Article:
Released in July, 2002, Silicon Knights’ Eternal Darkness was not your typical “Nintendo” title. Though Nintendo ultimately own the IP for the property with Silicon Knights as the second-tier developer, Eternal Darkness’ Mature-rated content ran counter to the kind of family-friendly fare that the House of Mario often dealt with.
But it was 2002 and Nintendo had a third-party problem as well as a perception issue that knocked it from being the “go-to” company for a shifting demographic of console gamers graduating to something like Sony’s PS2. It was even lagging behind, but not too far behind, the newcomer from Redmond, Washington — Microsoft and its beastly huge Xbox.
That was something that would have previously been unheard of at the height of Nintendo’s power as I watched its competition fall by the wayside in the early 90s when they waged their 8 and 16-bit battles for dominance. They seemed unassailable — the Great Resurrector of the Console Industry could do no wrong. Now it was facing the same question of obsolescence that rivals Atari and NEC faced.
Part of the new policy to counter that image was to bring over more ‘mature’ content, games that didn’t shy away from violence, blood, or themes that would otherwise have been curtailed in Nintendo’s late 80s or early 90s phase when it wanted to cultivate itself as a squeaky clean console of fun. It was a policy that Nintendo had only begun to loosen by the time the Gamecube arrived though in some ways, it was too late to counter the massive inroads that Sony had already established with the PS1 which didn’t discriminate between cartoony fun and brutal, urban warfare among in what it offered up.
As a result, a number of titles such as Midway’s Mortal Kombat: Deadly Alliance to the gratuitously ridiculous BMX XXX from Acclaim made their way over, almost as if to try and re-invent the idea that the Gamecube could be as “serious” as the Xbox or the PS2 outside of its first-tier greatness. But this wave also included a number of surprising titles that no one really expected, such as Eternal Darkness.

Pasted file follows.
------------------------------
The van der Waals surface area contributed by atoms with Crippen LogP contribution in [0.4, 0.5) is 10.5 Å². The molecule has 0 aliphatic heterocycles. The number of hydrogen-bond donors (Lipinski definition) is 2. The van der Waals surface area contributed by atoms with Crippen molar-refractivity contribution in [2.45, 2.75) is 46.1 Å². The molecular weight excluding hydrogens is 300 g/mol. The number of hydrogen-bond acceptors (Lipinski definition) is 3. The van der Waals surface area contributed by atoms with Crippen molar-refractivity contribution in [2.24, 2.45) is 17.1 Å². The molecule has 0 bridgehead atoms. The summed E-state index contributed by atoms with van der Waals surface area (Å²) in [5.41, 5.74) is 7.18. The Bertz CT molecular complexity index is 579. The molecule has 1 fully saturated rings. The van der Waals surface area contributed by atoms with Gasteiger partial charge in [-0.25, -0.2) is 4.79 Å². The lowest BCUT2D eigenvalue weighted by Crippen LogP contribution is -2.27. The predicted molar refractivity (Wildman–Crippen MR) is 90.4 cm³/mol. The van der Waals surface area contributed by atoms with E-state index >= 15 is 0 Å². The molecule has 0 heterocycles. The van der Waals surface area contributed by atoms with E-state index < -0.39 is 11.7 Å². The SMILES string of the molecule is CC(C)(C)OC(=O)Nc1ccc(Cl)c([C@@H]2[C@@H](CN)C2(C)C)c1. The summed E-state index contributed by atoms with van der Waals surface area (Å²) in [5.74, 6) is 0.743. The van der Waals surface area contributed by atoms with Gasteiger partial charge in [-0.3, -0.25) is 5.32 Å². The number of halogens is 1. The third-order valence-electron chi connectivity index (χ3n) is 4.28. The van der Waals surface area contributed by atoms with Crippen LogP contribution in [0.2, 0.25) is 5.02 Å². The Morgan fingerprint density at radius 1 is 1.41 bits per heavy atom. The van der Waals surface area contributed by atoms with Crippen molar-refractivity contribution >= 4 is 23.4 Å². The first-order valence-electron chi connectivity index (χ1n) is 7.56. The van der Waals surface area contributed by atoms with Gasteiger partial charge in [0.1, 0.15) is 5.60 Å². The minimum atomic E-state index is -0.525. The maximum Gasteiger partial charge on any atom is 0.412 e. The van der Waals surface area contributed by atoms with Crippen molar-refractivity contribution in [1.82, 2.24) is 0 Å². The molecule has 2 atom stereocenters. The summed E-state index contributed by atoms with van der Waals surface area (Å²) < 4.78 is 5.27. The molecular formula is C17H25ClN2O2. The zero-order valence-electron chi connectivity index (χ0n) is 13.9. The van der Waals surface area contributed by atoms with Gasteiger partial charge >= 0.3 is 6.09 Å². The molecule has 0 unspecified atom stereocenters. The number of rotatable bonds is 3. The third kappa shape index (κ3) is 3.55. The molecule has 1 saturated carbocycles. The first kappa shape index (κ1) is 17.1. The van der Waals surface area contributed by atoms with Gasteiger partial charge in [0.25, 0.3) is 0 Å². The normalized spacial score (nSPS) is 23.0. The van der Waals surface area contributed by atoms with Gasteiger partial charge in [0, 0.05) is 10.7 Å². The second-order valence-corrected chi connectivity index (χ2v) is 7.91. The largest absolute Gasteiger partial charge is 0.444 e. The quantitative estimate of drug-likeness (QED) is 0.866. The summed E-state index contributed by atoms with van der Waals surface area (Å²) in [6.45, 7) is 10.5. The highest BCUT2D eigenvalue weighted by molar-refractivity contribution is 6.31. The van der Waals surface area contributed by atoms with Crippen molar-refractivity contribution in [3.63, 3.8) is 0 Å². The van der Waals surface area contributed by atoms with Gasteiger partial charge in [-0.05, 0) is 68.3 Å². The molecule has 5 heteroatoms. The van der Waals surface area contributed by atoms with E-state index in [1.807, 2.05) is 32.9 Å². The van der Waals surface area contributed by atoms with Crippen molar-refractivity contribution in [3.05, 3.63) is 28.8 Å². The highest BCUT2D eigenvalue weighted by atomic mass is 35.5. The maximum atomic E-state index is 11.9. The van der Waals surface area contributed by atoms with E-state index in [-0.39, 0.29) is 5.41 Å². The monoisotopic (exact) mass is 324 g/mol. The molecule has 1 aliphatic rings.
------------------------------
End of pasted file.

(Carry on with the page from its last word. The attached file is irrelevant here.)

Eternal Darkness is a Cthuluesque, third-person action adventure that stretches through different eras in time, each chapter acting as part of a greater story involving impossibly ancient powers dwelling outside the ken of mortals. Alexandra Roivas has returned to the spooky mansion of her grandfather whose grisly death has left more questions than answers (such as where his head went). She discovers a book within a hidden study that her grandfather had apparently used for secret research into forbidden knowledge, the Tome of Eternal Darkness, and through its characters, relives the strrugle for humanity’s destiny starting in the distant past as a Roman centurion to the present day.
This is a game that bleeds atmosphere. It even has a sanity meter that acts as your character’s mental armor. Every time that the main character you control witnesses a horrifying monster, they lose a bit of it until they either kill the creature or restore a chunk of their mental well-being with a spell. Sometimes it was just fun to watch what would happen if a character’s sanity ran low just to see the effects which ranged from bleeding walls and whispers to 4th wall breaking effects such as a changing volume bar on your television or a premature ending screen. Nintendo thought it was so unique that they had even patented it.
So as you can guess, monster mashing is big in the game and each character eventually has to deal with the evils that hide in NPCs, shamble towards them, or blast them with electrified death. Weapons range from melee toys such as a scramasax sword to ranged ones like crossbows and shotguns.
To make things a bit more challenging, players can also pick specific body parts to aim at above the waist such as the head, arms, or the torso. Decapitating a zombie, for example, may leave it to wonder where its head is while you go to town on its limbs. Some monsters also have specific weak spots that can cripple them if you manage to strike at the right moment.